In addition to appropriate antithrombotic therapy, the identification and treatment of modifiable ischemic stroke risk factors can reduce the likelihood of recurrent stroke. Neurosurgeons should be knowledgeable of the specific risk factors and general recommendations for ischemic stroke, as they may play a significant role in the management options for patients with intracranial and extracranial atherosclerotic disease. The authors of this article review the indications for and selection of antithrombotics in patients with cerebral ischemia. In addition, the identification and secondary prevention of select risk factors are discussed.
Brian S. Katz and Kelly D. Flemming
Kelly D. Flemming, George K. Bovis and Fredric B. Meyer
The risk of hemorrhage from an intracerebral cavernous malformation has been estimated at 2%–4% per year. In patients with multiple cavernous malformations, typically there are 1 or 2 dominant lesions that result in symptoms. This report highlights an unusual case of recurrent hemorrhage from de novo cavernous malformations.
This 35-year-old man had a generalized seizure in 2007. Magnetic resonance imaging performed at the time showed multiple hemorrhagic lesions suggestive of cavernous malformations. Two years later, the patient had clinical symptoms referable to a midbrain hemorrhage. This lesion was not present on 2007 standard and gradient echo images. One year later, the patient had another clinical hemorrhage at the cervical medullary junction. This lesion was also not present on earlier imaging. Genetic testing was negative for the known familial types of cavernous malformation. A lesion was biopsied to ensure correct diagnosis, and the results were pathologically consistent with a cavernous malformation. The patient had a fourth clinical hemorrhage in 2011 from a separate lesion. All hemorrhage symptoms were mild, and he returned to normal functioning and work after each hemorrhage.
This case highlights several unusual features of the known natural history of intracerebral cavernous malformations. In this case, resection of the hemorrhagic lesion would not have altered future hemorrhage risk since each new hemorrhage was from a de novo lesion.
Kelly D. Flemming, Keith Josephs and Eelco F. M. Wijdicks
Waleed Brinjikji, Kelly D. Flemming and Giuseppe Lanzino
The authors report a case of a developmentally normal child with a congenital complex torcular dural arteriovenous fistula (DAVF) who later, in his teenage years, developed several vermian cavernomas within a large cerebellar developmental venous anomaly (DVA). The patient had initially presented with an abnormally large head circumference but no neurological deficits. He underwent several partial embolization procedures in an attempt to decrease the blood supply of the fistula over the course of 8 years. Nine years following initial presentation, he presented with a fourth ventricular hemorrhage, due to development of a new vermian cavernoma adjacent to a previously known vermian DVA and suffered subsequent mild left-sided hemiataxia from which he later recovered. CT angiographic images demonstrated that the vermian DVA drained into the left transverse sinus, which also drained the torcular arteriovenous fistula. A routine follow-up MRI examination 10 years following initial presentation demonstrated interval development of several large cavernomas in the cerebellum, all within the DVA. The patient had no new symptoms at that time and was neurologically intact. This case report highlights the de novo development of multiple cavernous malformations potentially secondary to DAVF-induced venous congestion in a preexisting DVA.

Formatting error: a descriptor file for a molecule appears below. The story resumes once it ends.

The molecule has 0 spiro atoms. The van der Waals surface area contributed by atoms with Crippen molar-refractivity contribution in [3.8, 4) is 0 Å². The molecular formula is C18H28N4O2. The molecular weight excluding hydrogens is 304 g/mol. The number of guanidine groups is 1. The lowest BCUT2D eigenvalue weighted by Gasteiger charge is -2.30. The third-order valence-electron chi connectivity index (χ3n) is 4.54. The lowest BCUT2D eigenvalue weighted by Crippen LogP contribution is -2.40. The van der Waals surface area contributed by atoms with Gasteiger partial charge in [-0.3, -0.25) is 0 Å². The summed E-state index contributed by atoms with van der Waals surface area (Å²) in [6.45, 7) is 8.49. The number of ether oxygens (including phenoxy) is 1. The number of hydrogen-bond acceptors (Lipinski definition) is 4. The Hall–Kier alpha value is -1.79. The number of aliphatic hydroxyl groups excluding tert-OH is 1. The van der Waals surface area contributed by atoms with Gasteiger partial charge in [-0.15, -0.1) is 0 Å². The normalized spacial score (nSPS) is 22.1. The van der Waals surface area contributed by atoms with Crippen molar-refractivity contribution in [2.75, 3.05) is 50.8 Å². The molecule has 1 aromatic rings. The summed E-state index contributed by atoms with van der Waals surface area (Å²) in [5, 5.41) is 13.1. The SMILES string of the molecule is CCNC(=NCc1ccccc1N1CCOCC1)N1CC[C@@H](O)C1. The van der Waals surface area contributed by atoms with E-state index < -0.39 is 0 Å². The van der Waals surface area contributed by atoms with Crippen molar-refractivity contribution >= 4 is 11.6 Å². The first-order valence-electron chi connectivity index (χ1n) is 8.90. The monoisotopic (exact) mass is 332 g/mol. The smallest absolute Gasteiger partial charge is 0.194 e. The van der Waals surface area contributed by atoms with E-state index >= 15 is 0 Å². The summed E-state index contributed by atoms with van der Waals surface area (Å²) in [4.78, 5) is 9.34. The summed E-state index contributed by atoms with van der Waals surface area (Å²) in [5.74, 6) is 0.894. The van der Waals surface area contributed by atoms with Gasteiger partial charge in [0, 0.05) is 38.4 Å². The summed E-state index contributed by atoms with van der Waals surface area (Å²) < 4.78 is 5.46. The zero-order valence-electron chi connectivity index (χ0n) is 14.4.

Thomas J. Sorenson, Waleed Brinjikji, Kelly D. Flemming and Giuseppe Lanzino
Incidental vascular lesions are being discovered at an increasing frequency due to widespread noninvasive brain imaging studies. One of these lesions has recently been termed a “pure arterial malformation” (PAM), which is defined as dilated, overlapping, and tortuous arteries forming a mass of arterial loops with a coil-like appearance in the absence of arteriovenous shunting. The pathogenesis of these lesions is not known, but a congenital etiology is suspected. The authors report the case of a 17-year-old female who was found to have a PAM of the posterior inferior cerebellar artery with adipose tissue interspersed within the arterial loops. The authors believe that this abnormal intracranial association between blood vessel and adipose tissue lends further support to the theory that PAMs are the result of a congenital malformation and are therefore safe to manage conservatively given their presumed benign natural history. Far from offering conclusive evidence, this unique case report adds to the growing body of PAM literature and strengthens an increasingly supported congenital theory of genesis.
Kelly D. Flemming, Michael J. Link, Teresa J. H. Christianson and Robert D. Brown Jr.
The goal of this study was to determine the risk of using antithrombotic agents in patients with established intracerebral cavernous malformations (ICMs).
From a previously described cohort of 292 patients with radiographically defined ICMs, 40 required an antithrombotic after the ICM was diagnosed. Patients underwent follow-up to determine the incidence of hemorrhage.
The mean age of these 40 patients was 62.4 years; there were 21 male and 19 female patients. Five (12.5%) of the 40 patients initially presented with hemorrhage and 4 (10%) had multiple ICMs. Of these patients, 32 were placed on an antiplatelet agent alone, 6 on an anticoagulant alone, and 2 were placed on both. In patients necessitating any antithrombotic agent, 1 patient developed a prospective hemorrhage over the 258 person-years of follow-up (prospective hemorrhage rate 0.41% per person-year).